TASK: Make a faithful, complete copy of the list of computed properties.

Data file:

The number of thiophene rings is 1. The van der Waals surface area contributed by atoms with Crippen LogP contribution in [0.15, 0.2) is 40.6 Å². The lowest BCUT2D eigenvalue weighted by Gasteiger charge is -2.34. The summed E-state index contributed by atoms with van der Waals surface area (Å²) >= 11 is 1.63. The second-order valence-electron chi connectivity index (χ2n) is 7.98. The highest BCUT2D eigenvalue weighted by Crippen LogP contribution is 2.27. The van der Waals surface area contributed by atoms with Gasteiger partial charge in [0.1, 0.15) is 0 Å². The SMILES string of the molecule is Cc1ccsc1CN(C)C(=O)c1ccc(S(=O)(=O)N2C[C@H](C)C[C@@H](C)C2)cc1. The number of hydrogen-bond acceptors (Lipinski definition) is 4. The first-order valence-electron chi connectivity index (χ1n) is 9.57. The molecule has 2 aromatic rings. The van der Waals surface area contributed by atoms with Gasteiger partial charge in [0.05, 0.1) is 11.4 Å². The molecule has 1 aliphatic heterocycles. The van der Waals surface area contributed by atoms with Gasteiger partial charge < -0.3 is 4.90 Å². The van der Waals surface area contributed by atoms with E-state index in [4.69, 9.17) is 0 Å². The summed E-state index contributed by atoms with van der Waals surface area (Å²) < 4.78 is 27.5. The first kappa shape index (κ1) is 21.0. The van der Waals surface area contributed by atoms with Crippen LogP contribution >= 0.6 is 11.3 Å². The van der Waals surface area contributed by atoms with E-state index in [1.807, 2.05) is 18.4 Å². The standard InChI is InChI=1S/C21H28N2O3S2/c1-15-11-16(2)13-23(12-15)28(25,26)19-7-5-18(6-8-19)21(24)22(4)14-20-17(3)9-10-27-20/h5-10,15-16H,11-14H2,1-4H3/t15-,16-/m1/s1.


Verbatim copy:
The number of thiophene rings is 1. The van der Waals surface area contributed by atoms with Crippen LogP contribution in [0.15, 0.2) is 40.6 Å². The lowest BCUT2D eigenvalue weighted by Gasteiger charge is -2.34. The summed E-state index contributed by atoms with van der Waals surface area (Å²) >= 11 is 1.63. The second-order valence-electron chi connectivity index (χ2n) is 7.98. The highest BCUT2D eigenvalue weighted by Crippen LogP contribution is 2.27. The van der Waals surface area contributed by atoms with Gasteiger partial charge in [0.1, 0.15) is 0 Å². The SMILES string of the molecule is Cc1ccsc1CN(C)C(=O)c1ccc(S(=O)(=O)N2C[C@H](C)C[C@@H](C)C2)cc1. The number of hydrogen-bond acceptors (Lipinski definition) is 4. The first-order valence-electron chi connectivity index (χ1n) is 9.57. The molecule has 2 aromatic rings. The van der Waals surface area contributed by atoms with Gasteiger partial charge in [0.05, 0.1) is 11.4 Å². The molecule has 1 aliphatic heterocycles. The van der Waals surface area contributed by atoms with Gasteiger partial charge < -0.3 is 4.90 Å². The van der Waals surface area contributed by atoms with E-state index in [4.69, 9.17) is 0 Å². The summed E-state index contributed by atoms with van der Waals surface area (Å²) < 4.78 is 27.5. The first kappa shape index (κ1) is 21.0. The van der Waals surface area contributed by atoms with Crippen LogP contribution >= 0.6 is 11.3 Å². The van der Waals surface area contributed by atoms with E-state index in [1.807, 2.05) is 18.4 Å². The standard InChI is InChI=1S/C21H28N2O3S2/c1-15-11-16(2)13-23(12-15)28(25,26)19-7-5-18(6-8-19)21(24)22(4)14-20-17(3)9-10-27-20/h5-10,15-16H,11-14H2,1-4H3/t15-,16-/m1/s1.